According to a lot of people, breakfast, lunch, and dinner is just that: food. To me however, my mom’s home cooking is more than that. It means togetherness, good values, memories that will stick with me forever. I grow and foster my intellectuality and humor. At the table, we share and think, eat and satisfy both our minds and stomachs. Sunday was so important because it sort of started the rest of our weeks. Everything important happens on Sunday: trash goes out for the next day, laundry and homework gets done, and finally, mom spends most of the day cooking dinner. We would always eat home-cooked meals, but on Sunday, there was something special about dinner. It had an extra kick. All of these chores that would be completed still stick with me today, even as I am in college. In essence, part of who I am is because of my mom, who she taught me to be, and her famous dinners on Sunday.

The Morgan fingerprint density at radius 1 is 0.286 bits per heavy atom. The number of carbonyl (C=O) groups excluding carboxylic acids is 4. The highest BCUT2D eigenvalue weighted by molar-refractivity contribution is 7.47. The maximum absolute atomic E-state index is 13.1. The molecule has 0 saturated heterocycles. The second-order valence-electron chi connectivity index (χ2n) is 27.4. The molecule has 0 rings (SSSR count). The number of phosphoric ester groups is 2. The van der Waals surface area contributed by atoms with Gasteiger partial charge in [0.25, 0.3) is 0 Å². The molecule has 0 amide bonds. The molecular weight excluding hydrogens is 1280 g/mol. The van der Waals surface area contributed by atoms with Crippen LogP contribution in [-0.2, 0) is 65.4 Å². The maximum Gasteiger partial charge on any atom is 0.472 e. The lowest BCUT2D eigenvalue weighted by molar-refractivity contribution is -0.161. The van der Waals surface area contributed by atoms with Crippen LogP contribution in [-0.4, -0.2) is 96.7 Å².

Home is everything to me. Over the years of my life, I have grown up in two homes. It’s funny, because one I spent my younger years in, and the other we moved into just as I was blossoming into a young adult. It’s almost as if the homes symbolize my age in a way. The home I spent my younger years in basically had most of my immediate family in it as well. That means a lot of people, hence a lot of personality. There was my funny uncle, my grand-pop who was usually full of war stories, my nana, which is probably part of where I get my sass, and the family cat, Smokey. Finally, there was me and my mom. My Mom gave birth to me when she was still in high school, so naturally, we stayed in my grandparent’s home when I was youngest. This is all important, because my mother became the great influence she is to me today because of her memories and experiences made with the rest of the family.